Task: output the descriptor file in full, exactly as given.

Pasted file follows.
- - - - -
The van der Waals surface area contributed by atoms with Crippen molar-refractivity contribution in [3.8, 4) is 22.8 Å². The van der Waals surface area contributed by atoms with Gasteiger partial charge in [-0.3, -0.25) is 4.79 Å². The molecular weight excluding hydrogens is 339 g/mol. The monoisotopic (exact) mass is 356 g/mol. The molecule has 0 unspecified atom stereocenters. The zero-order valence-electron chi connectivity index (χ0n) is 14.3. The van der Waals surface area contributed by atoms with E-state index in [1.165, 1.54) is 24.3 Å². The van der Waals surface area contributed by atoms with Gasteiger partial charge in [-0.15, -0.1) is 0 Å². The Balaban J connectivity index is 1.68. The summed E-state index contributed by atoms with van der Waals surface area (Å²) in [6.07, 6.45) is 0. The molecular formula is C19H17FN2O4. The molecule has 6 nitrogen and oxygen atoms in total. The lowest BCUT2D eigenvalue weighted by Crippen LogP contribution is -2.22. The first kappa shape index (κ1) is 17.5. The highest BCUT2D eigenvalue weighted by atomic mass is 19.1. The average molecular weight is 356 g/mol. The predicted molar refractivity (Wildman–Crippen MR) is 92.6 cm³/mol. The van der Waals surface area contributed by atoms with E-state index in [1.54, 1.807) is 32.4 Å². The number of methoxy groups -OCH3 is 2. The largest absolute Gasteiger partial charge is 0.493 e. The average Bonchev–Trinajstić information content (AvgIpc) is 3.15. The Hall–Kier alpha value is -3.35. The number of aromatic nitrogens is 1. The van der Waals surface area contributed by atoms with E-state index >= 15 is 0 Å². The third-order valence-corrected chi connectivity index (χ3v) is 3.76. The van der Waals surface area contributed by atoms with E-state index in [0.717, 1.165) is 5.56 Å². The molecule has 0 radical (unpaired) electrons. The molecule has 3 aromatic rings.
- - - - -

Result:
The van der Waals surface area contributed by atoms with Crippen molar-refractivity contribution in [3.8, 4) is 22.8 Å². The van der Waals surface area contributed by atoms with Gasteiger partial charge in [-0.3, -0.25) is 4.79 Å². The molecular weight excluding hydrogens is 339 g/mol. The monoisotopic (exact) mass is 356 g/mol. The molecule has 0 unspecified atom stereocenters. The zero-order valence-electron chi connectivity index (χ0n) is 14.3. The van der Waals surface area contributed by atoms with E-state index in [1.165, 1.54) is 24.3 Å². The van der Waals surface area contributed by atoms with Gasteiger partial charge in [-0.15, -0.1) is 0 Å². The Balaban J connectivity index is 1.68. The summed E-state index contributed by atoms with van der Waals surface area (Å²) in [6.07, 6.45) is 0. The molecular formula is C19H17FN2O4. The molecule has 6 nitrogen and oxygen atoms in total. The lowest BCUT2D eigenvalue weighted by Crippen LogP contribution is -2.22. The first kappa shape index (κ1) is 17.5. The highest BCUT2D eigenvalue weighted by atomic mass is 19.1. The average molecular weight is 356 g/mol. The predicted molar refractivity (Wildman–Crippen MR) is 92.6 cm³/mol. The van der Waals surface area contributed by atoms with E-state index in [1.54, 1.807) is 32.4 Å². The number of methoxy groups -OCH3 is 2. The largest absolute Gasteiger partial charge is 0.493 e. The average Bonchev–Trinajstić information content (AvgIpc) is 3.15. The Hall–Kier alpha value is -3.35. The number of aromatic nitrogens is 1. The van der Waals surface area contributed by atoms with E-state index >= 15 is 0 Å². The third-order valence-corrected chi connectivity index (χ3v) is 3.76. The van der Waals surface area contributed by atoms with E-state index in [0.717, 1.165) is 5.56 Å². The molecule has 0 radical (unpaired) electrons. The molecule has 3 aromatic rings.